SUMMARY



[0006] A two-stage converter and a method for starting the two-stage converter, an LLC converter, and an application system are provided in the present disclosure, to solve a problem of a large volume and high cost of the system in the conventional technology due to addition of a switch and a soft-start resistor for charging a direct current bus of an H-bridge converter.

[0007] To solve the above problem, technical solutions of the present disclosure are described as follows.

[0008] A method for starting a two-stage converter is provided according to an aspect of the present disclosure. The method for starting a two-stage converter is applied to a controller of an LLC converter of the two-stage converter and includes: controlling a main circuit of the LLC converter to perform hiccup charging on a direct current bus of a later-stage converter at a preset interval, to operate an auxiliary power supply of the later-stage converter to supply power to a controller of the later-stage converter; determining whether an output voltage of the LLC converter increases to a hiccup starting voltage based on a direct current bus voltage of the later-stage converter that is detected and reported by the controller of the later-stage converter; and controlling the main circuit of the LLC converter to operate in a hiccup voltage stabilization phase, if the output voltage of the LLC converter increases to the hiccup starting voltage.

[0009] In an embodiment, the preset interval includes a charging section and a waiting section. The controlling a main circuit of the LLC converter to perform hiccup charging on a direct current bus of a later-stage converter at a preset interval includes: controlling the main circuit of the LLC converter to charge the direct current bus of the later-stage converter during the charging section; and performing gate-driver blocking control on the main circuit of the LLC converter during the waiting section.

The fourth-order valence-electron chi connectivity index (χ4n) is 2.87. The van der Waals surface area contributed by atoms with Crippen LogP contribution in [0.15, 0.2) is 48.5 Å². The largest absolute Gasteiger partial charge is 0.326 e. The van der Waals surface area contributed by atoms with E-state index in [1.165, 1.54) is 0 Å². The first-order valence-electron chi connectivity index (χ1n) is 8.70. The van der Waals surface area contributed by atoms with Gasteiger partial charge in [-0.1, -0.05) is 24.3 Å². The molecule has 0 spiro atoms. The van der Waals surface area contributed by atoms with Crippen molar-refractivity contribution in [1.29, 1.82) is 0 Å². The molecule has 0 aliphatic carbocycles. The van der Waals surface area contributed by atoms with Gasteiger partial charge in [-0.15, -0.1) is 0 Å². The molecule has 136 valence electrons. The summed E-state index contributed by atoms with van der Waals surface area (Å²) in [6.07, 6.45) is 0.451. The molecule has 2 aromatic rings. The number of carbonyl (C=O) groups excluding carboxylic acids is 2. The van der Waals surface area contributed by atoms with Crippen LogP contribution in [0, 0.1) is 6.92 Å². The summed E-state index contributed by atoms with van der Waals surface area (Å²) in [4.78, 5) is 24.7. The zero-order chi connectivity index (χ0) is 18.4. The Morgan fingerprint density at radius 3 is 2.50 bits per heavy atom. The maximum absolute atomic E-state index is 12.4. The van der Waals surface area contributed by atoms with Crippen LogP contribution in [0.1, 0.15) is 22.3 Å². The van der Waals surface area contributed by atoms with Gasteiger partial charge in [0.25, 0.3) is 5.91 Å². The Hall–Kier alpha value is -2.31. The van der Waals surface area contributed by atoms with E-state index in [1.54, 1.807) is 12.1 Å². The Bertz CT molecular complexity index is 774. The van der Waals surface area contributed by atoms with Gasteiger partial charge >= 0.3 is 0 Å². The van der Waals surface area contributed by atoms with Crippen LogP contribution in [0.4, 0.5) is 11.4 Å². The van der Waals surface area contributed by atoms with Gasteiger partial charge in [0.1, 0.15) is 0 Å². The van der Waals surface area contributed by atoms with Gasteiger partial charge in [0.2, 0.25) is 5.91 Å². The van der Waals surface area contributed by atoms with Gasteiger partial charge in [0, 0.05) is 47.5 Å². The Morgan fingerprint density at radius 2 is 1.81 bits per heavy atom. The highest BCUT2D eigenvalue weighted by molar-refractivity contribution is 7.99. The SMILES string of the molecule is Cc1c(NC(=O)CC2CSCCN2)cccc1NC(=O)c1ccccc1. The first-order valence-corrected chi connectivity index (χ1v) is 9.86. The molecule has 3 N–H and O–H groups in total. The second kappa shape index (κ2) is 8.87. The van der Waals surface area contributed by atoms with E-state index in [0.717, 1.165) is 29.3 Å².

[0010] In an embodiment, the controlling the main circuit of the LLC converter to charge the direct current bus of the later-stage converter includes one of: controlling, in a fixed-frequency modulation manner, a phase shift angle of each of a left bridge arm and a right bridge arm in the main circuit of the LLC converter to gradually decrease from 180°, to charge the direct current bus of the later-stage converter; controlling, in a fixed-frequency modulation manner, a duty cycle of a drive signal of the main circuit of the LLC converter to gradually increase from zero, to charge the direct current bus of the later-stage converter; and controlling, in a variable-frequency modulation manner, a switching frequency of the main circuit of the LLC converter to gradually decrease from a preset initial value, to charge the direct current bus of the later-stage converter.

[0011] In an embodiment, the controlling the main circuit of the LLC converter to operate in a hiccup voltage stabilization phase includes: performing gate-driver blocking control on the main circuit of the LLC converter if the output voltage of the LLC converter increases to a hiccup peak voltage; and controlling the main circuit of the LLC converter to restart charging if the output voltage of the LLC converter decreases to a hiccup valley voltage.

[0012] In an embodiment, the controlling the main circuit of the LLC converter to restart charging includes one of: controlling, in a fixed-frequency modulation manner, a phase shift angle of each of a left bridge arm and a right bridge arm in the main circuit of the LLC converter to gradually decrease from 180°, to start charging; controlling, in a fixed-frequency modulation manner, a duty cycle of a drive signal of the main circuit of the LLC converter to gradually increase from zero, to start charging; and controlling, in a variable-frequency modulation manner, a switching frequency of the main circuit of the LLC converter to gradually decrease from a preset initial value, to start charging.

[0013] In an embodiment, after the controlling a main circuit of the LLC converter to perform hiccup charging on a direct current bus of a later-stage converter at a preset interval, the method for starting a two-stage converter further includes: determining whether communication information from the later-stage converter is received; establishing a communication connection with the later-stage converter, and performing the determining whether an output voltage of the LLC converter increases to a hiccup starting voltage based on a direct current bus voltage of the later-stage converter that is detected and reported by the controller of the later-stage converter, if the communication information from the later-stage converter is received; and performing the gate-driver blocking control on the main circuit of the LLC converter if no communication information from the later-stage converter is received in a preset time period.